Madhavan Nair, J.
1. The questions referred to the Full Bench are:
(1) Has the judgment-debtor who has been adjudicated an insolvent right to prefer an appeal against an order dismissing an application put in by him under Order 21, Rule 90, Civil Procedure Code, in the course of the execution of the decree passed against him? and
(2) If such an appeal is incompetent in its inception can it be continued if the Official Receiver consents to continue it?
2. This reference has been occasioned on account of the conflict between the decisions in Kondapalli Tatireddi v. Ramachandra Rao (1921) 13 L.W. 616 and Palaniandi Chettiar v. Kalyanarama Aiyar (1926) 97 I.C. 486. In Kondapalli Tatireddi v. Ramachandra Rao (1921) 13 L.W. 616 it was held that the insolvency of a judgment-debtor does not render it incompetent for him to continue the proceedings under Order 21, Rule 72 by way of an appeal. In Palaniandi Chettiar v. Kalyanarama Aiyar (1926) 97 I.C. 486 it was held that a party to a suit after adjudication as an insolvent cannot be deemed to be a person aggrieved by it and has therefore no right to institute an appeal against the decree in the suit.
3. The facts of the case under reference are as follows: - In execution of the decree in O.S. No. 246 of 1926 on the file of the Subordinate Judge of Coimbatore properties belonging to the judgment-debtor were sold on 6th March, 1929 and purchased by the decree-holders. On 4th April, 1929, the judgment-debtor filed an application under Order 21, Rule 90, Civil Procedure Code, to set aside the sale. On 15th October, 1929, he was adjudicated an insolvent on an application filed by a creditor on 26th April, 1929. On 18th October, 1929, the judgment-debtor's application to set aside the sale was dismissed by the Court of first instance, but on appeal filed by him on 16th December, 1929, the High Court set aside the sale on 7th October, 1931. The decree-holders then filed a review petition on the ground that when the judgment-debtor filed the appeal to the High Court he had been adjudicated an insolvent and was therefore not competent to prefer the appeal. Notice was then issued to the Official Receiver and he has consented to continue the proceedings.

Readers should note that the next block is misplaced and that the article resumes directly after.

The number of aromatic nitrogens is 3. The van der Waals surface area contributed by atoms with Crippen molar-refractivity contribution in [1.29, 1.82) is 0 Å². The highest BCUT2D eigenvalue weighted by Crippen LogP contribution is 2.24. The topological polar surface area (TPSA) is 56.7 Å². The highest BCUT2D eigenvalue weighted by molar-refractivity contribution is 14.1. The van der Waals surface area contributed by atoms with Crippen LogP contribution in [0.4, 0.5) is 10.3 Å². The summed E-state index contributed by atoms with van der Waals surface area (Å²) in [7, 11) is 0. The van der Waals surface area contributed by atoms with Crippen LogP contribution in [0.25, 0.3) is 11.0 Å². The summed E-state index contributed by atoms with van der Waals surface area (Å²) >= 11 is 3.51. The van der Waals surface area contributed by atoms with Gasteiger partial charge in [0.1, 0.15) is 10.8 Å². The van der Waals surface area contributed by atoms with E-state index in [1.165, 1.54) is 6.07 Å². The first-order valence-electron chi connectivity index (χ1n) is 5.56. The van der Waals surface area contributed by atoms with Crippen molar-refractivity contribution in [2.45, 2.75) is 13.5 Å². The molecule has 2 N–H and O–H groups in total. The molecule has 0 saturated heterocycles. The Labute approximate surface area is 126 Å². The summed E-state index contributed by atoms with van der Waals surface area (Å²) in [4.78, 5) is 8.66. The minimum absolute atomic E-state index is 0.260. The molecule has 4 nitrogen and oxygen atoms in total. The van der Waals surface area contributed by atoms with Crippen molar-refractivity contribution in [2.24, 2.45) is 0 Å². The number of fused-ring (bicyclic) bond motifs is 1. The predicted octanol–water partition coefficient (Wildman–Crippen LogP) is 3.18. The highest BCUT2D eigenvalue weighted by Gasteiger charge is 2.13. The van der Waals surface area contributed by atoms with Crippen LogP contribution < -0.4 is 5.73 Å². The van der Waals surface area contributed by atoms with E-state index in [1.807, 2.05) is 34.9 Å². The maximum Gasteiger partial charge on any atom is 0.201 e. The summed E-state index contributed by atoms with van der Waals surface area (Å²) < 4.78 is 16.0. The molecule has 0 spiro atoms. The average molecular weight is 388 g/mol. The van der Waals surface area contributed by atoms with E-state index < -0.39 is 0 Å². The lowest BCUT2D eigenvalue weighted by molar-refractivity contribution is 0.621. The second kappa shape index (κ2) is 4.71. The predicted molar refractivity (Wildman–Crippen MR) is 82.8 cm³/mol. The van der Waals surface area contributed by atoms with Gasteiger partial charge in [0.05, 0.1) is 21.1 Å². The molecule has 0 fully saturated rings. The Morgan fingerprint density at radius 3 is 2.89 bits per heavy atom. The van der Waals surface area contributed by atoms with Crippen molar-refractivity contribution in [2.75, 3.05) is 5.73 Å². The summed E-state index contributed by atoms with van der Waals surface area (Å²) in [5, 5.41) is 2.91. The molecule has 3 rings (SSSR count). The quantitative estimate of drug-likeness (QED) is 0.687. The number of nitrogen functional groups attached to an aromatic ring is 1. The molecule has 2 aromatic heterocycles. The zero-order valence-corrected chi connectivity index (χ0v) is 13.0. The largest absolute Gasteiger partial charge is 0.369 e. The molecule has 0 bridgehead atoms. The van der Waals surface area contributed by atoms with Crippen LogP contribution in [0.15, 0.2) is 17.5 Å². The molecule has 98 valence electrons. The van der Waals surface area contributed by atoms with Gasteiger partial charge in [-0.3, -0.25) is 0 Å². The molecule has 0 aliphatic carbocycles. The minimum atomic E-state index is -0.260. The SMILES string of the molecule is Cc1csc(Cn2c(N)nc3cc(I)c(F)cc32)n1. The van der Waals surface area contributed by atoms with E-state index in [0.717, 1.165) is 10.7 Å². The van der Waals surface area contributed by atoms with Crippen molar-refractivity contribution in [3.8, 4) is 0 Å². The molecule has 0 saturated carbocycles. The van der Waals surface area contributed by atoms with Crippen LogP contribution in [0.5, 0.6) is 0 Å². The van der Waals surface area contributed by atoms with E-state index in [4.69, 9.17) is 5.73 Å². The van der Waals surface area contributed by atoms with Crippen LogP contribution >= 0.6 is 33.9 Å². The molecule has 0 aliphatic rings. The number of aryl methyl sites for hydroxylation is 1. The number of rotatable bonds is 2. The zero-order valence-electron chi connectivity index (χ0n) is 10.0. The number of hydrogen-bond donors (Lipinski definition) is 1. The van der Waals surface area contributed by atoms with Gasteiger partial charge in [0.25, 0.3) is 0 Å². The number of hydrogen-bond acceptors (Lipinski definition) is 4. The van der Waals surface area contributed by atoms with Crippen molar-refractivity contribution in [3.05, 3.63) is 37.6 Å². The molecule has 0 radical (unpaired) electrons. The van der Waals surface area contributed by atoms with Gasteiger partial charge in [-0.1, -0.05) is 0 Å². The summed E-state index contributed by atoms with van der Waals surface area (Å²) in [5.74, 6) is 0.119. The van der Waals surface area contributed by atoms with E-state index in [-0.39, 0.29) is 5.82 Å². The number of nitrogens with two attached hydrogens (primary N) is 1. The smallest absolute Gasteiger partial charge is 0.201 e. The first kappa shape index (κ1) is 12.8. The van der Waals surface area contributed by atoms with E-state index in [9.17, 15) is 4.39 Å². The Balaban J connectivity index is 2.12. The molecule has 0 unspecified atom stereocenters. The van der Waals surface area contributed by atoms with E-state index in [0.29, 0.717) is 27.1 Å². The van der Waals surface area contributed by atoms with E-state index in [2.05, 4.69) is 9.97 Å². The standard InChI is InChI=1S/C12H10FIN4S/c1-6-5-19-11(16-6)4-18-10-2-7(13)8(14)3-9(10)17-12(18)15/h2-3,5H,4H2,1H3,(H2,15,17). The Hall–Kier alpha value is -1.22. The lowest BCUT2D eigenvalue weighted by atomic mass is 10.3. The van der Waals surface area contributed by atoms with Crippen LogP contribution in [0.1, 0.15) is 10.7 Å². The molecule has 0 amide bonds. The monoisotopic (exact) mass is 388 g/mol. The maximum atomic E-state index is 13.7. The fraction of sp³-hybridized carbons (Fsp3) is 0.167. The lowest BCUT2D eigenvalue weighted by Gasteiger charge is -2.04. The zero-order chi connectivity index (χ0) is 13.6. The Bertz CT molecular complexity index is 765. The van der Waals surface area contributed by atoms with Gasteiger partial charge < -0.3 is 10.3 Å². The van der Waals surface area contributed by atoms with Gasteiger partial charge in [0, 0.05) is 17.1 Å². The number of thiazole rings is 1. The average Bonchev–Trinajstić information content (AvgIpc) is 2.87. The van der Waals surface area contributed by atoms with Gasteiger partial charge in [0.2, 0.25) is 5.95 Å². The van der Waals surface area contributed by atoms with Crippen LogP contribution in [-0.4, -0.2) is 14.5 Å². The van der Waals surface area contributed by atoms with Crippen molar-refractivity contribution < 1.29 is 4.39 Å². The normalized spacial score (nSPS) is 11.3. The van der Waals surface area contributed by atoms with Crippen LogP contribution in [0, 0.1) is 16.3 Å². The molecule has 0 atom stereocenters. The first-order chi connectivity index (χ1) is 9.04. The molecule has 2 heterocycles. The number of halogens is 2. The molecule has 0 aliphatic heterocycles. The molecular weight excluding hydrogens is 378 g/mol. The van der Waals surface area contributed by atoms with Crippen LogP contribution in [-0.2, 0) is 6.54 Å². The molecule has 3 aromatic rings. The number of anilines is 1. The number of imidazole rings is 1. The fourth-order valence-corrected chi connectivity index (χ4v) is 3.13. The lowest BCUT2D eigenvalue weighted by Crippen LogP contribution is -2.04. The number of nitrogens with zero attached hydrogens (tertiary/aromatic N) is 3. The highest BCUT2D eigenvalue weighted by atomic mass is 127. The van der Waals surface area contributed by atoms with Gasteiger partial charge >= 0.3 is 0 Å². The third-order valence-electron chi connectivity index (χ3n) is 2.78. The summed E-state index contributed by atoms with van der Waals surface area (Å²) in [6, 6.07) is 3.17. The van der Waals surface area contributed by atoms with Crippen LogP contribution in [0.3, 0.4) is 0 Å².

4. The first question for decision is whether the appeal by the insolvent to the High Court was competent or not. On the facts of the case there is no difficulty in answering this question. The insolvency petition was filed after the properties were sold in Court auction and until the sale is set aside the properties will not vest in the Official Receiver. The Official Receiver has not taken any steps to set aside the sale; and the assets having been realised before the date of the admission of the insolvency petition he cannot even claim the benefit of the execution (vide Section 51 of the Provincial Insolvency Act). It follows therefore that the judgment-debtor whose interests are affected by the sale can not only file an application under Order 21, Rule 90, but also prefer an appeal against the Subordinate Judge's order. The respondent relies on Order 22, Rule 8, Civil Procedure Code, in support of his contention that' even when the proceedings had been properly instituted by the insolvent he cannot himself continue them, for if the Official Receiver refuses or neglects to continue those proceedings the Court may make an order dismissing the suit on the defendant's application'. No doubt this is the view expressed by the learned Judges in Palaniandi Chettiar v. Kalyanarama Aiyar (1926) 97 I.C. 486 ; but it is not noticed in that judgment that Order 22, Rule 12, Civil Procedure Code, makes Rule 8 inapplicable to proceedings in execution of a decree or order. As pointed out in Kondapalli Tatireddi v. Ramachandra Rao (1921) 13 L.W. 616 Order 22, Rule 8 applies to an insolvent-plaintiff and is confined to suits when the events mentioned therein happen. This decision has not been referred to in Palaniandi Chettiar v. Kalyanarama Aiyar (1926) 97 I.C. 486. In the latter case the learned Judges relied on the Full Bench decision in Hari Rao v. Official Assignee, Madras I.L.R. (1926) 49 Mad. 461 : M.L.J. 358. But in that case the question arose under the Insolvency Act and the decision therefore cannot be considered, as observed in the order of reference, as a direct authority on the position of an insolvent preferring an appeal against an order in execution of a decree passed against him under the Civil Procedure Code. The decision in Kondapalli Tatireddi v. Ramachandra Rao (1921) 13 L.W. 616 has been followed in Ramachandra v. Shripati A.I.R. 1929 Bom. 202. In our opinion the decision in Kondapalli Tatireddi v. Ramachandra Rao (1921) 13 L.W. 616 lays down the correct law. For the reasons given above we would answer the first question referred to the Full Bench in the affirmative. In this view the second question does not arise for decision.